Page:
The Guardian also wrote about a scandal in which the manager in the same company, GlaxoSmithKline, was sentenced to imprisonment and the company received a fine of £ 300 million for corruption in China. I think that proves my point. Big corporations don’t really worry too much about ethics.
One of my facebook friends shared a blog post by a Norwegian “vaccine debugger” recently. Gunnar Tjomlid is one of those that has taken on the job of defending the pharmaceutical industry. I’m not going to get entangled in that argument, but I do believe there is a significant basis for doubt. Those who support the vaccine program have undoubtedly a point when they say that vaccination is one of the most successful measures in modern school medicine. However, when we look at how the pharmaceutical industry is run, there is also cause for concern, and it might be just as irresponsible to recommend something when you don’t know what they put in it, or what the consequences will be.
I can see good arguments on both sides. I agree that vaccines have been very positive in the sense that most people in industrialized countries have gotten much safer and better lives, but we are also asked to entrust our children to an industry that is willing to do anything for profit. I don’t doubt that the government wants to force the industry to be more responsible, but the question is whether they are trying hard enough. The pharmaceutical industry in the United States, for instance. won’t allow African countries to buy generic AIDS-medicine, but they force Africa to buy the expensive original brands. In some countries that means they can’t buy it. This is the trailer from the documentary “Fire in the Blood“:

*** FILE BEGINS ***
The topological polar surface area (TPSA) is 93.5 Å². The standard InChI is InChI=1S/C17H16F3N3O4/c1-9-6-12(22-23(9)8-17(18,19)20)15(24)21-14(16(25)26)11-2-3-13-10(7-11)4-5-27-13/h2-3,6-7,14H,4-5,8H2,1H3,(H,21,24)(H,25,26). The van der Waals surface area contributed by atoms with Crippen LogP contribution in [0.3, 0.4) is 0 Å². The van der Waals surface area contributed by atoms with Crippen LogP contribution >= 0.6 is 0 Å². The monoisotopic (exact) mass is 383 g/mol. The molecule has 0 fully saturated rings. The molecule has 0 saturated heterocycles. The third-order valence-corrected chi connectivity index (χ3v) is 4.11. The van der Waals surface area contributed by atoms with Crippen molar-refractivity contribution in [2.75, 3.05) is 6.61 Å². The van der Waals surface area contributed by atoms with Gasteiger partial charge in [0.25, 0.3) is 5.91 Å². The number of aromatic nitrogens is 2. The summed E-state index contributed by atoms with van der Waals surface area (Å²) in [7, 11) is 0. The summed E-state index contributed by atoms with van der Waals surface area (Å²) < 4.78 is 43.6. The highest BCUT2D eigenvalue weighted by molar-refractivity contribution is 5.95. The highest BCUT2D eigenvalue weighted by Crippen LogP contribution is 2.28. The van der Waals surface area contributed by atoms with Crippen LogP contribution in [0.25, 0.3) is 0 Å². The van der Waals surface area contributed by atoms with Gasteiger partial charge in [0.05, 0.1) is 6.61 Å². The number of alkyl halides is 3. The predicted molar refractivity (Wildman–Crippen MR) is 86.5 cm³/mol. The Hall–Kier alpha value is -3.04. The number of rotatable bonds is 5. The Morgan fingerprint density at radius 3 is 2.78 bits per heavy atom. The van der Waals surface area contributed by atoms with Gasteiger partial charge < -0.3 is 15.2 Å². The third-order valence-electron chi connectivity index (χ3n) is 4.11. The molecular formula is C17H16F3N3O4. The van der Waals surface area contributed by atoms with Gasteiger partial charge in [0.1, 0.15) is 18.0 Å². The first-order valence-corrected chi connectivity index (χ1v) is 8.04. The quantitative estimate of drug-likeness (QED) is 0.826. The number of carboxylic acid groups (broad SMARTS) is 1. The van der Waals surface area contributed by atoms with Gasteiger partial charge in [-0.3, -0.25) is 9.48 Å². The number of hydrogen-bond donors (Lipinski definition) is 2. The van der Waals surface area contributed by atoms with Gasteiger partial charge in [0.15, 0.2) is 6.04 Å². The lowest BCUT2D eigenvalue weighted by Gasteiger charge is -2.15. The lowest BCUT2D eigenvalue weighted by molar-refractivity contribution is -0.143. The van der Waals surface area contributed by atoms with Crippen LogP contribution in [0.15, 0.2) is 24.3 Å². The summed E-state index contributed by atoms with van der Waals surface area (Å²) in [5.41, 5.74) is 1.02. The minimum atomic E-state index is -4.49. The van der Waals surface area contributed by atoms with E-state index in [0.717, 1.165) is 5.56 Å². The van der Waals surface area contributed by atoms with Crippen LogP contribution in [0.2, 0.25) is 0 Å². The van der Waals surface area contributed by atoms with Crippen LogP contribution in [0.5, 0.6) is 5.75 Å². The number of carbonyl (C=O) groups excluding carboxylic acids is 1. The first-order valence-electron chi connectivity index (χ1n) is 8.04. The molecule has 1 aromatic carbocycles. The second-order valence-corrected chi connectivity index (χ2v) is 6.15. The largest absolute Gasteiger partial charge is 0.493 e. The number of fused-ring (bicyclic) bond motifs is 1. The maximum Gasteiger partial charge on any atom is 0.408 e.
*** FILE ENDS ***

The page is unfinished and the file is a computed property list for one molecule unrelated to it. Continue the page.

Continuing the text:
It was possibly something similar we saw in the ebola outbreak last year. When aid workers from the United States and Europe got sick, there was suddenly a medicine available. It wasn’t ready for the market, and still experimental, but this medicine was still used to prevent the spread of ebola among ourselves.
Regarding skepticism to vaccines I think it has a lot to do with the fact that we are basically asked to trust wealthy shareholders and let health care workers inject something into us that they can’t vouch for themselves. If something goes wrong the parents are not likely to get any help or understanding.
Another thing is that vaccines contain other things that are not good for you. There used to be mercury in vaccines. I believe it is being used to a lesser extent today, but I think there’s still aluminum in some vaccines. I wrote about this in The Tipping Point last year. Officials in Norway say that aluminum is harmless, and many even reject the claim that it’s a heavy metal, although that’s not very obvious to me. The Norwegian FDA warns against the use of deodorant containing aluminum (most of them do), because you could get many times the amount they think is safe into your body. Vaccines may not contain dangerously large amounts of heavy metals, but combined with all the other sources of aluminum and mercury, we could reach a limit.
Besides, we don’t know what goes into medicines and vaccines. When doctors don’t know, how could we feel more confident? There is a reason we hear about more serious reactions to medications and vaccines. I think most doctors will tell you that there is a risk with any therapy, and when we in Norway start with vaccines allready from the child is six weeks old, I’m not sure the risk is worth it. The first vaccine is against stomach flu, a disease that may be fatal in some developing countries, but hardly here.
I have written about vaccines in We are vaccinating ourselves sick as well. Some people call me irresponsible, but I’m not sure it’s any better to experiment with our children.